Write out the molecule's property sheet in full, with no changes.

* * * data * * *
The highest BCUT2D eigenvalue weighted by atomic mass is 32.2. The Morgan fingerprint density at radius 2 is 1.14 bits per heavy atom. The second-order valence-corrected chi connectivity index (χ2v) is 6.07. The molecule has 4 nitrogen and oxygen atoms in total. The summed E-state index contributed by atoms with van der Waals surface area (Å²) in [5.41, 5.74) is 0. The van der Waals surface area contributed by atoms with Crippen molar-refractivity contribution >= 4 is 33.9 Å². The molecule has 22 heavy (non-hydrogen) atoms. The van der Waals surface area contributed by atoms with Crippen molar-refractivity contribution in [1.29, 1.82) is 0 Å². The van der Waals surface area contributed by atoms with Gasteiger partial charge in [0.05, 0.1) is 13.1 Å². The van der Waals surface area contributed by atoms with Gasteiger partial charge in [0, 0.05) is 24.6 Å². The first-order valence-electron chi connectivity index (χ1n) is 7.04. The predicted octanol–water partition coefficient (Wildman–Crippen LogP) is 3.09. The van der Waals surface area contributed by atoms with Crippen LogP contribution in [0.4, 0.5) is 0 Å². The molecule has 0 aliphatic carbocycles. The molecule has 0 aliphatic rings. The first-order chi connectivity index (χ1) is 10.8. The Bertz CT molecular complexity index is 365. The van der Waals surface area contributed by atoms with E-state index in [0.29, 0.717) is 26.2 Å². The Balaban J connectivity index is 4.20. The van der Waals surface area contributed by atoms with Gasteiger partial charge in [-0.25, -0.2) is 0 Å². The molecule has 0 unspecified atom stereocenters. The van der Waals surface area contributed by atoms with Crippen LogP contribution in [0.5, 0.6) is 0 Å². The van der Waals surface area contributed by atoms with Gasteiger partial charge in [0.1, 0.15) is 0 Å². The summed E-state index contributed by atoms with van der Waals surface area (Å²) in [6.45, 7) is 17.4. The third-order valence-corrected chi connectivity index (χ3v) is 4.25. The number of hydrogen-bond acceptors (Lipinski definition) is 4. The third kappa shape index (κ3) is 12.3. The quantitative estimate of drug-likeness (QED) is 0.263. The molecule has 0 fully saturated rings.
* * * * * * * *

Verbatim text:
The highest BCUT2D eigenvalue weighted by atomic mass is 32.2. The Morgan fingerprint density at radius 2 is 1.14 bits per heavy atom. The second-order valence-corrected chi connectivity index (χ2v) is 6.07. The molecule has 4 nitrogen and oxygen atoms in total. The summed E-state index contributed by atoms with van der Waals surface area (Å²) in [5.41, 5.74) is 0. The van der Waals surface area contributed by atoms with Crippen molar-refractivity contribution >= 4 is 33.9 Å². The molecule has 22 heavy (non-hydrogen) atoms. The van der Waals surface area contributed by atoms with Crippen molar-refractivity contribution in [1.29, 1.82) is 0 Å². The van der Waals surface area contributed by atoms with Gasteiger partial charge in [0.05, 0.1) is 13.1 Å². The van der Waals surface area contributed by atoms with Gasteiger partial charge in [0, 0.05) is 24.6 Å². The first-order valence-electron chi connectivity index (χ1n) is 7.04. The predicted octanol–water partition coefficient (Wildman–Crippen LogP) is 3.09. The van der Waals surface area contributed by atoms with Crippen LogP contribution in [0.4, 0.5) is 0 Å². The molecule has 0 aliphatic carbocycles. The molecule has 0 aliphatic rings. The first-order chi connectivity index (χ1) is 10.8. The Bertz CT molecular complexity index is 365. The van der Waals surface area contributed by atoms with E-state index in [0.29, 0.717) is 26.2 Å². The Balaban J connectivity index is 4.20. The van der Waals surface area contributed by atoms with Gasteiger partial charge in [-0.25, -0.2) is 0 Å². The molecule has 0 unspecified atom stereocenters. The van der Waals surface area contributed by atoms with Crippen LogP contribution in [0.5, 0.6) is 0 Å². The van der Waals surface area contributed by atoms with Gasteiger partial charge in [0.1, 0.15) is 0 Å². The summed E-state index contributed by atoms with van der Waals surface area (Å²) in [6.45, 7) is 17.4. The third-order valence-corrected chi connectivity index (χ3v) is 4.25. The number of hydrogen-bond acceptors (Lipinski definition) is 4. The third kappa shape index (κ3) is 12.3. The quantitative estimate of drug-likeness (QED) is 0.263. The molecule has 0 fully saturated rings.